Primary PCI for STEMI in Nonagenarians

Study Questions:

What are the outcomes following primary percutaneous coronary intervention (PCI) for ST-segment elevation acute myocardial infarction (STEMI) in nonagenarian patients (ages ≥90 years)?


The investigators conducted a multicenter retrospective study between 2006 and 2013 in five international high-volume centers and included consecutive all-comer nonagenarians treated with primary PCI for STEMI. There were no exclusion criteria. They enrolled 145 patients and collected demographic, clinical, and procedural data. Severe clinical events and mortality at 6 months and 1 year were assessed. The log-rank test was used to compute the significance of time-to-event data, and survival rates were estimated using the Kaplan-Meier method.


Cardiogenic shock was present at admission in 21%. Median (interquartile range) delay between symptom onset and balloon was 3.7 (2.4-5.6) hours and 60% of procedures were performed through the transradial approach. Successful revascularization of the culprit vessel was obtained in 86% of the cases (Thrombolysis in Myocardial Infarction [TIMI] flow of 2 or 3). Major or clinically relevant bleeding was observed in 4% of patients. Median left ventricular ejection fraction post-PCI was 41.5% (32.0-50.0). The in-hospital mortality was 24%, with 6-month and 1-year survival rates of 61% and 53%, respectively.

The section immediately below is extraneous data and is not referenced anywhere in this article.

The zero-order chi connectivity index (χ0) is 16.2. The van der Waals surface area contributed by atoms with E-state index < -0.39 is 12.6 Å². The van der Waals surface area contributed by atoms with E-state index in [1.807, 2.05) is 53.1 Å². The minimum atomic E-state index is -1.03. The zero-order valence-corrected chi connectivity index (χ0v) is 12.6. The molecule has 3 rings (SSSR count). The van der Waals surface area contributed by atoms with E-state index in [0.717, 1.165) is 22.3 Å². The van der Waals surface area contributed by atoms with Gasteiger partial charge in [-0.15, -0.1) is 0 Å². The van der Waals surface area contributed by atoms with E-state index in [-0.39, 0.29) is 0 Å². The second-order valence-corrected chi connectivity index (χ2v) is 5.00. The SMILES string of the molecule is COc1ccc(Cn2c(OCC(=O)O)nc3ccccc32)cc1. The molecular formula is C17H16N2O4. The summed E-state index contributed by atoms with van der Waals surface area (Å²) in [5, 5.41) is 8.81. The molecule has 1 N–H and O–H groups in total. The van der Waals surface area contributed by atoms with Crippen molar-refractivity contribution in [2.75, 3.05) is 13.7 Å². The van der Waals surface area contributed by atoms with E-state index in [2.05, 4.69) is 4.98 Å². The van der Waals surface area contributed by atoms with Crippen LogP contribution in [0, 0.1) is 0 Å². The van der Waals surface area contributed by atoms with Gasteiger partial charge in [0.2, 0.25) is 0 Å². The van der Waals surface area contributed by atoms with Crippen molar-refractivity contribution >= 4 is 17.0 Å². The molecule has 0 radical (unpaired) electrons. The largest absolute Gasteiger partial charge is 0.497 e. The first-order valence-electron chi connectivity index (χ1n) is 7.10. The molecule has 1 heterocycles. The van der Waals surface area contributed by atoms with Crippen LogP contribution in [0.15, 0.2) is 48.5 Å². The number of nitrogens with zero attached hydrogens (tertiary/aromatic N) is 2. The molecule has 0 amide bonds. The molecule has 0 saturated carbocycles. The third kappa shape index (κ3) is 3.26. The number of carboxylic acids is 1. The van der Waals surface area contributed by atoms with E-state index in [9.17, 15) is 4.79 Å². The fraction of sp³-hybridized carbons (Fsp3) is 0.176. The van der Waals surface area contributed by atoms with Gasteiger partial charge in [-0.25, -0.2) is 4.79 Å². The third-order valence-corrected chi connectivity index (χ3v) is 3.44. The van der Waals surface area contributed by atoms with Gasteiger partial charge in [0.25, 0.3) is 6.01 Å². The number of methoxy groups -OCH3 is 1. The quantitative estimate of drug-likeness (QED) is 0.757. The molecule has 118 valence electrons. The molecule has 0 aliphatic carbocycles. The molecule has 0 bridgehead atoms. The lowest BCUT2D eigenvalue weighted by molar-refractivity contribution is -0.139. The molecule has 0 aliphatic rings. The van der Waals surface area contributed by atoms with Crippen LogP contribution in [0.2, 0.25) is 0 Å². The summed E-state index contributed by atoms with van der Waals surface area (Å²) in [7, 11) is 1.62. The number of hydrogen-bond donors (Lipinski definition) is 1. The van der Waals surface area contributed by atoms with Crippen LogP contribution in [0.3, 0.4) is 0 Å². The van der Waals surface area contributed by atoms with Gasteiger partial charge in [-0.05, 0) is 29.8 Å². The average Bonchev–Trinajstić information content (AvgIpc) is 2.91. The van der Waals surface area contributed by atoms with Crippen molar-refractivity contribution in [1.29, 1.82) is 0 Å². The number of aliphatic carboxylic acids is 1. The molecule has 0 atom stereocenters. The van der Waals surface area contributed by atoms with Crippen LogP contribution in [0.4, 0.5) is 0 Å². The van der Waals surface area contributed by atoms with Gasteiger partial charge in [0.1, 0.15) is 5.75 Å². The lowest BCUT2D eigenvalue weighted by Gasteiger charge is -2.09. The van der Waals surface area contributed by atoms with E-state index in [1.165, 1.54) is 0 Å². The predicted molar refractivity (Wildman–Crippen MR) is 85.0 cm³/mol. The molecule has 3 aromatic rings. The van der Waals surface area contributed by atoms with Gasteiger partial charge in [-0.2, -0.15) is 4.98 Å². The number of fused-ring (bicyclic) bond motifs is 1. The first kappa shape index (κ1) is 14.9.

The authors concluded that primary PCI in nonagenarians with STEMI was achieved and feasible.


This study reports that primary PCI can be safely and successfully performed in nonagenarians presenting with STEMI through a transradial approach. Similar to younger patients, this invasive strategy is associated with a high rate of achieved reperfusion of the infarct-related artery and low incidence of procedure-related complications in this specific population. While these results suggest that primary PCI may be offered to selected nonagenarians with acute MI, it should be noted that there was no comparison group, such as nonagenarians with STEMI who were not managed with primary PCI, so outcomes cannot be directly compared with optimal medical therapy. Further comparative clinical studies may help to better define the benefits and risk ratio of primary PCI in nonagenarians with STEMI.

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